Chinese pharma claims first Alzheimer's drug approval since 2003
China’s drugs regulator has conditionally approved Shanghai Green Valley Pharmaceuticals’ Oligomannate to improve cognitive function in mild to moderate Alzheimer’s disease, the first novel drug approved to treat the condition since 2003.
The National Medical Products Administration (NMPA) approved Oligomannate (GV-971) following a fast track review announced in November last year, and the drug is expected to be available in China by the end of the year.
Green Valley said that it is planning a large phase 3 trial across sites in the US, Europe, and Asia in early 2020, to support global filings with regulators such as the FDA and European Medicines Agency.
Further filings in selected countries are planned following the launch in China.
Oligomannate works in a completely different way to the amyloid-targeting drugs that have so far failed to produce convincing results in clinical trials.
Instead of targeting amyloid plaques found in the brains of people with Alzheimer’s Oligomannate works by rebalancing the microbes found in the gut.
The theory is that by inhibiting abnormal increase of intestinal flora metabolites, Oligomannate reduces amyloid protein deposition, thus improving cognitive function.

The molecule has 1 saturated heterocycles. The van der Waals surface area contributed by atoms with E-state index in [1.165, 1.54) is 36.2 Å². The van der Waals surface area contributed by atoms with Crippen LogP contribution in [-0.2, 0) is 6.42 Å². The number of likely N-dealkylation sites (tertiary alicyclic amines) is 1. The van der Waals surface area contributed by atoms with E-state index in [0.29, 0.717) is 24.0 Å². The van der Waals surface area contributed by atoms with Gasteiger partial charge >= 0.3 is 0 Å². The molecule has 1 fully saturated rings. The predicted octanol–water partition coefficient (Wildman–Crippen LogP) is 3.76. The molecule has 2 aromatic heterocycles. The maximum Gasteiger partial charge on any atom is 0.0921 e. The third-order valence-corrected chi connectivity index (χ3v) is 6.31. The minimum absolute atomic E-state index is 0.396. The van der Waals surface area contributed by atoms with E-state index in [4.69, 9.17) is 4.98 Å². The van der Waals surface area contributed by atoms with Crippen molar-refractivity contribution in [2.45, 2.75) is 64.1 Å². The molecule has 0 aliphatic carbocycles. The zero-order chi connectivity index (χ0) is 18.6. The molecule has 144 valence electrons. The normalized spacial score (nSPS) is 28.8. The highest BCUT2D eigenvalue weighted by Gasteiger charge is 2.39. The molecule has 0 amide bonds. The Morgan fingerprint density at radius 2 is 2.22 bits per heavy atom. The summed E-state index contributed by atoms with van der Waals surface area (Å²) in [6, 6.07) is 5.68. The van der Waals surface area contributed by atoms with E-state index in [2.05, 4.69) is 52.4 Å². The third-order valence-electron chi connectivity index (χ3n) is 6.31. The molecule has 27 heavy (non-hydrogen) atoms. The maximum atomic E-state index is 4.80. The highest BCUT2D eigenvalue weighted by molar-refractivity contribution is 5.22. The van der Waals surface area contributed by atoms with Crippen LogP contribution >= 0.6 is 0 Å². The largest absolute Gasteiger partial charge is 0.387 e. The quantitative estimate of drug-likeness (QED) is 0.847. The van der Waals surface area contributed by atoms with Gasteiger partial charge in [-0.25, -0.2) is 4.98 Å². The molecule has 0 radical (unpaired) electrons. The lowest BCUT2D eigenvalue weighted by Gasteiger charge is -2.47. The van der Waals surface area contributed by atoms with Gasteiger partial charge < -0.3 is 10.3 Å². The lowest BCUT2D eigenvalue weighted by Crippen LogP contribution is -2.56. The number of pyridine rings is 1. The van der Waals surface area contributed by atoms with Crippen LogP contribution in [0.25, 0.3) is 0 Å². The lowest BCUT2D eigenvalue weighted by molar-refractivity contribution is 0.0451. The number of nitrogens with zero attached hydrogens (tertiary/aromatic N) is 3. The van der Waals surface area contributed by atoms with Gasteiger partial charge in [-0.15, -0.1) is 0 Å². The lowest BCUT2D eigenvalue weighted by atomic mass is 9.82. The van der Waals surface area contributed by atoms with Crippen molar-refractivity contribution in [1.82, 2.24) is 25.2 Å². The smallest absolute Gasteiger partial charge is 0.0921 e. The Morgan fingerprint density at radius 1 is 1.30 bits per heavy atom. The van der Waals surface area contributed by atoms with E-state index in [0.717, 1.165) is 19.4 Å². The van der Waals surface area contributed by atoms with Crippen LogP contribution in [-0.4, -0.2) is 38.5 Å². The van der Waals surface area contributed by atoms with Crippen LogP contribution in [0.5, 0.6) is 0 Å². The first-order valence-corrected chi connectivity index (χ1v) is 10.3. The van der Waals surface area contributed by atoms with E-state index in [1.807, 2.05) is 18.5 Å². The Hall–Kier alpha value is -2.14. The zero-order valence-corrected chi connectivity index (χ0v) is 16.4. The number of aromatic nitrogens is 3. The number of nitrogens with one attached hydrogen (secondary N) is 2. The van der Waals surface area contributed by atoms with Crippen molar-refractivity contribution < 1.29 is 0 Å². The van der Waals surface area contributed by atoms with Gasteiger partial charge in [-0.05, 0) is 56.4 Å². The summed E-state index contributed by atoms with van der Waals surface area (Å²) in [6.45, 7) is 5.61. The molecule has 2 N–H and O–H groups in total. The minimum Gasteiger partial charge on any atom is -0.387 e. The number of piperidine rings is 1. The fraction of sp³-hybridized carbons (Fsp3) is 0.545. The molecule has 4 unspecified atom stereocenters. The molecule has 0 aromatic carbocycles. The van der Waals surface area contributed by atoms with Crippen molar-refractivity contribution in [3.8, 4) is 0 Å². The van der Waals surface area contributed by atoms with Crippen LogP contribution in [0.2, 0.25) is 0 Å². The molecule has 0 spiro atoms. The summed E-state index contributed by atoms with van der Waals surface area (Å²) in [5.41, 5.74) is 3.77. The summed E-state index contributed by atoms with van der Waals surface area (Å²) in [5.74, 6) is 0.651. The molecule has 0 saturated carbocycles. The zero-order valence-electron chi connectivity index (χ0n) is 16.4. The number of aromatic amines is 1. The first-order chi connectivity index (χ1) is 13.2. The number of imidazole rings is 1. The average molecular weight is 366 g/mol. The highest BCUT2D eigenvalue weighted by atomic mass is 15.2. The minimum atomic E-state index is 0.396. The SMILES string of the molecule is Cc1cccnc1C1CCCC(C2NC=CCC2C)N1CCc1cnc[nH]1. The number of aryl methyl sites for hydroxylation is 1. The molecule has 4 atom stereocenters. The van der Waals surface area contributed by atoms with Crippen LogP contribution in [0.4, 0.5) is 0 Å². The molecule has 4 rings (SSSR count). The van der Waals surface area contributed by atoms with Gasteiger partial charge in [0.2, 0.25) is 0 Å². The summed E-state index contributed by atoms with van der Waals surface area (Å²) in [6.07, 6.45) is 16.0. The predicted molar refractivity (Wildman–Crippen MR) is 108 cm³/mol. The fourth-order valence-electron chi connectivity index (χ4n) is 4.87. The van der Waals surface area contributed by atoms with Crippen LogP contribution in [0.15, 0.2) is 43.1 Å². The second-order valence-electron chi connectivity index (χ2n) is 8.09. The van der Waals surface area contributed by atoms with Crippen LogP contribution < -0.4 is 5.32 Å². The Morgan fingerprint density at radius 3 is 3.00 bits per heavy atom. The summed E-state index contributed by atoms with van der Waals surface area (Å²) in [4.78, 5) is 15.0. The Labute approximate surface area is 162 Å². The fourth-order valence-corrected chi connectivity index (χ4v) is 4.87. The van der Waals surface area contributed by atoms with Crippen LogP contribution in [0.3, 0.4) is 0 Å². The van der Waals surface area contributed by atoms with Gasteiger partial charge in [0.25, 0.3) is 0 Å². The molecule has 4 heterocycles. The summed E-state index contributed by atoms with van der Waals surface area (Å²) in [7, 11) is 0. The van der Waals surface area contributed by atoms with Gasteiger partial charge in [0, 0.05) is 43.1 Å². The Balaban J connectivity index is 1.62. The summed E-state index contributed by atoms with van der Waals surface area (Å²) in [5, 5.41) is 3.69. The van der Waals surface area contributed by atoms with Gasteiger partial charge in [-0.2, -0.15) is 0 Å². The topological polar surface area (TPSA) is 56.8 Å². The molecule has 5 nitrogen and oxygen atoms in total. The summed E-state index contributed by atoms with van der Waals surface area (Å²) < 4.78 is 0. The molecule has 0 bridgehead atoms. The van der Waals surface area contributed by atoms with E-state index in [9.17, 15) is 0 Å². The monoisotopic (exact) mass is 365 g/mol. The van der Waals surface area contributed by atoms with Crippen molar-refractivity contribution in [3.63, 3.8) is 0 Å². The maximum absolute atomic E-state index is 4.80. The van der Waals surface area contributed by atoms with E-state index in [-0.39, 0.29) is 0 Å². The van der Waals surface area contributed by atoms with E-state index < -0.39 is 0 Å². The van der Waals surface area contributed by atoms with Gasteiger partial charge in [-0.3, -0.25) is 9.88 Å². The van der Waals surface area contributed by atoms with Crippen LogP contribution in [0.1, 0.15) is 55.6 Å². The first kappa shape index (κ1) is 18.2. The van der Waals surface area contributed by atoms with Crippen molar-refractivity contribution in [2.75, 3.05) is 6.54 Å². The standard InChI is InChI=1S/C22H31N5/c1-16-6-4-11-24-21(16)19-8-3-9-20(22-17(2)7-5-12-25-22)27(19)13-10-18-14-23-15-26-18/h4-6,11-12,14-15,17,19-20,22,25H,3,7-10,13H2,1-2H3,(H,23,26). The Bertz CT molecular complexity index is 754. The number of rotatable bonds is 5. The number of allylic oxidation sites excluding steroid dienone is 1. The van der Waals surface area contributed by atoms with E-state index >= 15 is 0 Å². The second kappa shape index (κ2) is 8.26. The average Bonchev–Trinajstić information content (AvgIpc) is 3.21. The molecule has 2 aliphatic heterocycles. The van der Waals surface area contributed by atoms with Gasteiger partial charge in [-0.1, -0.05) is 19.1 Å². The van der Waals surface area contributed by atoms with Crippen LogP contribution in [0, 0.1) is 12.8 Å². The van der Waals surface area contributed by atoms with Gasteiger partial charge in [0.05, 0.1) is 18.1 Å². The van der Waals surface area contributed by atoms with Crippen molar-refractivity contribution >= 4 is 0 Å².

This also has a beneficial effect by preventing hyperphosphorylation of tau proteins, which form 'tangles' in the brain cells of people with the disease and have also been linked with onset of neurological decline.
The leading inventor of the drug is Professor Geng Meiyu, of the Chinese Academy of Sciences Shanghai Institute of Materia Medica, and a proponent of the theory that modulating the gut microbiome could help slow progression of the disease.
Results of a 36-week phase 3 trial conducted in 34 hospitals in China, and involving 818 patients with mild to moderate Alzheimer’s, showed Oligomannate started to improve cognitive function as early as week four, and that a significant benefit was sustained at each follow-up assessment visit.
A mean difference between Oligomannate and placebo groups in ADAS-Cog-12 Score (a standard cognitive measure commonly used in AD studies) was 2.54, with sustained efficacy from first month of treatment to the end of nine months of treatment. Oligomannate was safe and well tolerated with side effects comparable to the placebo arm, the company said.
Professor Zhang Zhenxin, MD, a leading principal investigator of the phase 3 trial of Oligomannate and professor of neurology at Peking Union Medical College Hospital in Beijing, said: “I have been doing research on Alzheimer's disease for 50 years, participated in multiple global multi-centre studies of multiple drugs, and have never found a satisfactory treatment for Alzheimer's disease.
“The result of the 9-month trial of Oligomannate is exciting. We finally see hope and dawn. I am sincerely happy for the patients and their families.”
Big pharma companies have tried and failed for years to find new drugs for Alzheimer’s although Biogen last month surprised the medical community when it announced plans to file its amyloid-busting aducanumab with the FDA despite a major trial failure.
Despite pulling the plug on two phase 3 trials earlier this year, Biogen says that a fresh look at data shows aducanumab reduced clinical decline in patients during the early stages of the disease.
Axon Pharma is looking for big pharma investment in a tau-targeting vaccine following promising results from a phase 2 trial.